Nobel Prize awarded for work on infertility

October 6th, 2010
Nobel Prize awarded for work on infertility

Test tube baby innovator, Robert Edwards, was recently awarded the 2010 Nobel Prize in Physiology or Medicine in recognition of research that has since revolutionised attempts in dealing with infertility across the globe.

Awarding Mr Edwards with 10 million Swedish Kroner (€1.08 million), the Nobel committee reported that his accomplishments “have made it possible to treat infertility, a medical condition afflicting a large proportion of humanity including more than 10 per cent of all couples worldwide”.

Since using the in vitro fertilisation (IVF) method he had introduced since the 1950s, approximately four million people have been born by this process courtesy of his invention – which has since led to the arrival in July 1978 of the first ever test tube baby, Louise Brown.  With 20 to 30 per cent of fertilised eggs resulting in the successful birth of children without any permanent health difficulties, IVF has proven to be effective and safe.

The committee said: “A new field of medicine has emerged, with Robert Edwards leading the process all the way from the fundamental discoveries to the current successful IVF therapy.  His contributions represent a milestone in the development of modern medicine.”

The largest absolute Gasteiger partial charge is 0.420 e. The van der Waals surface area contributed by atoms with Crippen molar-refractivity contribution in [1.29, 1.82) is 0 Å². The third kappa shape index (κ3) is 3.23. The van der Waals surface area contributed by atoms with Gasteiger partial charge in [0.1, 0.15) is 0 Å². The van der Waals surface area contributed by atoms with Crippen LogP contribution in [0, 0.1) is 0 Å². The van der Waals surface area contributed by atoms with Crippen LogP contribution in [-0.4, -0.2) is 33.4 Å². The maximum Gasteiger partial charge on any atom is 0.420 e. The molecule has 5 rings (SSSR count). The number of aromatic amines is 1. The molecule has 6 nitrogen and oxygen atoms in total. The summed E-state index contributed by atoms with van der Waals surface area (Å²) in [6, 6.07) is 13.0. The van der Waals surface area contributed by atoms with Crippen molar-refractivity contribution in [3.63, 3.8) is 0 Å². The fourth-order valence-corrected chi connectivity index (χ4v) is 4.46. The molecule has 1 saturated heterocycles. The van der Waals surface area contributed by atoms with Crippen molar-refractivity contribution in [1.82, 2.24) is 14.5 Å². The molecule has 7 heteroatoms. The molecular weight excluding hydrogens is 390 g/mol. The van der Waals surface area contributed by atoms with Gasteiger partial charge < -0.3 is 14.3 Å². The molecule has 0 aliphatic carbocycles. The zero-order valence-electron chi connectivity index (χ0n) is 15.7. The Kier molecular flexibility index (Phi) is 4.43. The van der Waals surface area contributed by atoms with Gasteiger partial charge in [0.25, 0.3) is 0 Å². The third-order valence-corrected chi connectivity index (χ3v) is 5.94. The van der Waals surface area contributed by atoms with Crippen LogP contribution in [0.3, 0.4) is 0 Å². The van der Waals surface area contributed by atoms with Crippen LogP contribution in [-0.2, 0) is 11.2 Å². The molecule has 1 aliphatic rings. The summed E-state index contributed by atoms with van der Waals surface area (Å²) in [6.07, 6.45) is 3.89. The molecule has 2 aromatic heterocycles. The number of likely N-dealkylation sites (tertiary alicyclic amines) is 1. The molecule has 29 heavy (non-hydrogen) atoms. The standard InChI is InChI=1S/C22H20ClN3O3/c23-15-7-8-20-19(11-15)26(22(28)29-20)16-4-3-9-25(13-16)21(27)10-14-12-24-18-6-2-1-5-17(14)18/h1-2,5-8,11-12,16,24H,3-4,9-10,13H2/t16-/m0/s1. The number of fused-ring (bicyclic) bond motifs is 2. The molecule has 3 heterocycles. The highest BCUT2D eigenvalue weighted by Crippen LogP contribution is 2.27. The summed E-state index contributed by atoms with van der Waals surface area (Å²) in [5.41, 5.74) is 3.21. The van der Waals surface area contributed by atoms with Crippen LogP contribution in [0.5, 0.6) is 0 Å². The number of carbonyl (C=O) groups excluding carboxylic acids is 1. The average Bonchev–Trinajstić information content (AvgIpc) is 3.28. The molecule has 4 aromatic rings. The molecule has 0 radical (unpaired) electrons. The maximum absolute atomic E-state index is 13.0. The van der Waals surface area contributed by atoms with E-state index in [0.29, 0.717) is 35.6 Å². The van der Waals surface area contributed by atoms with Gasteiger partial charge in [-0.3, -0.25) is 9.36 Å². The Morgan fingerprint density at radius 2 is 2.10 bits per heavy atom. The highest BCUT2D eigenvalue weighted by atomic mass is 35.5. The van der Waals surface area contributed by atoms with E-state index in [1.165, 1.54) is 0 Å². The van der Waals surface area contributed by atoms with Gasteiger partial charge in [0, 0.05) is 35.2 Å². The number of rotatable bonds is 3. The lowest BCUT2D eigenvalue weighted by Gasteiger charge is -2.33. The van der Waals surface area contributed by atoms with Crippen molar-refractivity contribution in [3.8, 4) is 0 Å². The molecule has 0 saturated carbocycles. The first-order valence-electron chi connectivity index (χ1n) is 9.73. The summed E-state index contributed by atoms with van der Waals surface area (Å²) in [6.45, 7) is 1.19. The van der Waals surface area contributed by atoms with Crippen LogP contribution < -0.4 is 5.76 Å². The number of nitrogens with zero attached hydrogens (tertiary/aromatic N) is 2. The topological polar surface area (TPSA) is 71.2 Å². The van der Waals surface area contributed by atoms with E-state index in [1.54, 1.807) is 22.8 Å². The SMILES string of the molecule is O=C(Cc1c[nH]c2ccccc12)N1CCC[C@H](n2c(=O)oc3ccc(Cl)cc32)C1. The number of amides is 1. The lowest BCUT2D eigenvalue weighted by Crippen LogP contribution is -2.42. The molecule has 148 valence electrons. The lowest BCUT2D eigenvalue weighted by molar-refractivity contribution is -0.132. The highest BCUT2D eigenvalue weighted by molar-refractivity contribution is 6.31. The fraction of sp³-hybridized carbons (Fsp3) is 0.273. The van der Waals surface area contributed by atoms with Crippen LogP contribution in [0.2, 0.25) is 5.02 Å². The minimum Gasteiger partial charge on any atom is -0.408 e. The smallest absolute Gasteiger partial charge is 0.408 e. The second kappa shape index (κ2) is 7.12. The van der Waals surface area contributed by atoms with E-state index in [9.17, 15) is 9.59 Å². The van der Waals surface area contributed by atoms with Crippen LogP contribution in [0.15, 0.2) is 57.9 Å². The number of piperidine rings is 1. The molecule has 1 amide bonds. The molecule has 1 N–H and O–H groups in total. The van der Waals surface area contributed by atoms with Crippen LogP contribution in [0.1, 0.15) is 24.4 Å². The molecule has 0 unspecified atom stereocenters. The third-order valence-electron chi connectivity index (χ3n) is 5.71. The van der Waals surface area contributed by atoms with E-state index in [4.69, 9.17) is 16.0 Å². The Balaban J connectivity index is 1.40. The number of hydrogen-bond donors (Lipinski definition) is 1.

Overcoming a plethora of scientific complications, technical issues, a lack of government financing as well as a dispute in ethics, Mr Edwards was finally able to carry out training on generations of specialists.

Now an emeritus professor at Cambridge University, he primarily studied others’ work regarding the fertilisation of egg cells from rabbits in test tubes and identifying the unique means in the maturation of human eggs, the regulation of hormones and the exact point the availability of eggs to the fertilising sperm.

At Cambridge University then at the Bourn Hall Clinic in Cambridge, the world’s first IVF centre, in 1969 Mr Edwards fertilised a human egg in a test tube – but unfortunately did not progress into anything more than a single cell division.  Thanks to the assistance of gynaecologist Patrick Steptoe, his techniques were later perfected – but not everyone was pleased with their efforts, with their clinic later condemned by religious leaders and scientists.

Mr Edwards was born in Manchester in 1925 and studied biology at the University of Wales and Edinburgh University.

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